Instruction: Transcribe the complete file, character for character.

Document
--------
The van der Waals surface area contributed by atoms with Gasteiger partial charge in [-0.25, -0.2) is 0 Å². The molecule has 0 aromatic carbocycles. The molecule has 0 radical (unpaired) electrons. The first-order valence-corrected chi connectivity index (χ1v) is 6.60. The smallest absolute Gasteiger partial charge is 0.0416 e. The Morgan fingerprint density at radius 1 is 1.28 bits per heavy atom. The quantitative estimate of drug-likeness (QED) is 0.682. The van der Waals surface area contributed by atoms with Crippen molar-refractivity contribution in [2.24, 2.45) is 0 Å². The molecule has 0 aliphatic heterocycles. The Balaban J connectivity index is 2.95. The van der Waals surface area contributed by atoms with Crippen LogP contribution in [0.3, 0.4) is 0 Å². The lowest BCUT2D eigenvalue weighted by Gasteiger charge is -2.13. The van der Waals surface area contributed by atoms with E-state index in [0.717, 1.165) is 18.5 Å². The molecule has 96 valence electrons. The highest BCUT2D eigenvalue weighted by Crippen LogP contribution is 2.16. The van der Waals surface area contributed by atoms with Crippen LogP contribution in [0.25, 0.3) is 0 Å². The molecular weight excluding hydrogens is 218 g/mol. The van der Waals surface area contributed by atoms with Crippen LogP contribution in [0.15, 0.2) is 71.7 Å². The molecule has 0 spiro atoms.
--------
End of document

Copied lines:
The van der Waals surface area contributed by atoms with Gasteiger partial charge in [-0.25, -0.2) is 0 Å². The molecule has 0 aromatic carbocycles. The molecule has 0 radical (unpaired) electrons. The first-order valence-corrected chi connectivity index (χ1v) is 6.60. The smallest absolute Gasteiger partial charge is 0.0416 e. The Morgan fingerprint density at radius 1 is 1.28 bits per heavy atom. The quantitative estimate of drug-likeness (QED) is 0.682. The van der Waals surface area contributed by atoms with Crippen molar-refractivity contribution in [2.24, 2.45) is 0 Å². The molecule has 0 aliphatic heterocycles. The Balaban J connectivity index is 2.95. The van der Waals surface area contributed by atoms with Crippen LogP contribution in [0.3, 0.4) is 0 Å². The lowest BCUT2D eigenvalue weighted by Gasteiger charge is -2.13. The van der Waals surface area contributed by atoms with E-state index in [0.717, 1.165) is 18.5 Å². The molecule has 96 valence electrons. The highest BCUT2D eigenvalue weighted by Crippen LogP contribution is 2.16. The van der Waals surface area contributed by atoms with Crippen LogP contribution in [0.25, 0.3) is 0 Å². The molecular weight excluding hydrogens is 218 g/mol. The van der Waals surface area contributed by atoms with Crippen LogP contribution in [0.15, 0.2) is 71.7 Å². The molecule has 0 spiro atoms.